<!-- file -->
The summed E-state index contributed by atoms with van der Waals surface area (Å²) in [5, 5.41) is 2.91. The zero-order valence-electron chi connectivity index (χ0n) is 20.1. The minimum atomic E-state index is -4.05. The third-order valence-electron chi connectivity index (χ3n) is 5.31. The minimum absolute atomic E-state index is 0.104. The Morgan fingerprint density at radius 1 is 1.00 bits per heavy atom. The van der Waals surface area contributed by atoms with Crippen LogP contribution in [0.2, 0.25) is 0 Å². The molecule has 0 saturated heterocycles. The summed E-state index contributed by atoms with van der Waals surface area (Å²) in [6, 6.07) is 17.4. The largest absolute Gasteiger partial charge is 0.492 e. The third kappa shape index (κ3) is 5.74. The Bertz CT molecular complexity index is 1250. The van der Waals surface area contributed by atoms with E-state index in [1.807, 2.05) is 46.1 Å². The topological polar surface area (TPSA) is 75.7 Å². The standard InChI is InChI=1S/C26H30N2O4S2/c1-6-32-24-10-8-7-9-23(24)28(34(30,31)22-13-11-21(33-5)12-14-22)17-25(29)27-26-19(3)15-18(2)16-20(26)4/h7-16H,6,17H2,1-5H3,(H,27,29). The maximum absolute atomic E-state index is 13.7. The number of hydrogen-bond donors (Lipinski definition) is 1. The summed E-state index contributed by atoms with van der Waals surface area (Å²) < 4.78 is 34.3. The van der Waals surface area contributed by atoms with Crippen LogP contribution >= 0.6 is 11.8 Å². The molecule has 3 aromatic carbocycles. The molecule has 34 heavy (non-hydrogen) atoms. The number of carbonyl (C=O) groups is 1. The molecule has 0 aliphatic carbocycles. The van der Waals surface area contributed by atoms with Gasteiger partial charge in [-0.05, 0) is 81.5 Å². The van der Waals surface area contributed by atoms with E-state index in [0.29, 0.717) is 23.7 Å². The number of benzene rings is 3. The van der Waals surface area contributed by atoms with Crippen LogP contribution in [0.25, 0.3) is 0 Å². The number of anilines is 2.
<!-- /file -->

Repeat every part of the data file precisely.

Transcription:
The summed E-state index contributed by atoms with van der Waals surface area (Å²) in [5, 5.41) is 2.91. The zero-order valence-electron chi connectivity index (χ0n) is 20.1. The minimum atomic E-state index is -4.05. The third-order valence-electron chi connectivity index (χ3n) is 5.31. The minimum absolute atomic E-state index is 0.104. The Morgan fingerprint density at radius 1 is 1.00 bits per heavy atom. The van der Waals surface area contributed by atoms with Crippen LogP contribution in [0.2, 0.25) is 0 Å². The molecule has 0 saturated heterocycles. The summed E-state index contributed by atoms with van der Waals surface area (Å²) in [6, 6.07) is 17.4. The largest absolute Gasteiger partial charge is 0.492 e. The third kappa shape index (κ3) is 5.74. The Bertz CT molecular complexity index is 1250. The van der Waals surface area contributed by atoms with E-state index in [1.807, 2.05) is 46.1 Å². The topological polar surface area (TPSA) is 75.7 Å². The standard InChI is InChI=1S/C26H30N2O4S2/c1-6-32-24-10-8-7-9-23(24)28(34(30,31)22-13-11-21(33-5)12-14-22)17-25(29)27-26-19(3)15-18(2)16-20(26)4/h7-16H,6,17H2,1-5H3,(H,27,29). The maximum absolute atomic E-state index is 13.7. The number of hydrogen-bond donors (Lipinski definition) is 1. The summed E-state index contributed by atoms with van der Waals surface area (Å²) < 4.78 is 34.3. The van der Waals surface area contributed by atoms with Crippen LogP contribution >= 0.6 is 11.8 Å². The molecule has 3 aromatic carbocycles. The molecule has 34 heavy (non-hydrogen) atoms. The number of carbonyl (C=O) groups is 1. The molecule has 0 aliphatic carbocycles. The van der Waals surface area contributed by atoms with Gasteiger partial charge in [-0.05, 0) is 81.5 Å². The van der Waals surface area contributed by atoms with E-state index in [0.29, 0.717) is 23.7 Å². The number of benzene rings is 3. The van der Waals surface area contributed by atoms with Crippen LogP contribution in [0.25, 0.3) is 0 Å². The number of anilines is 2.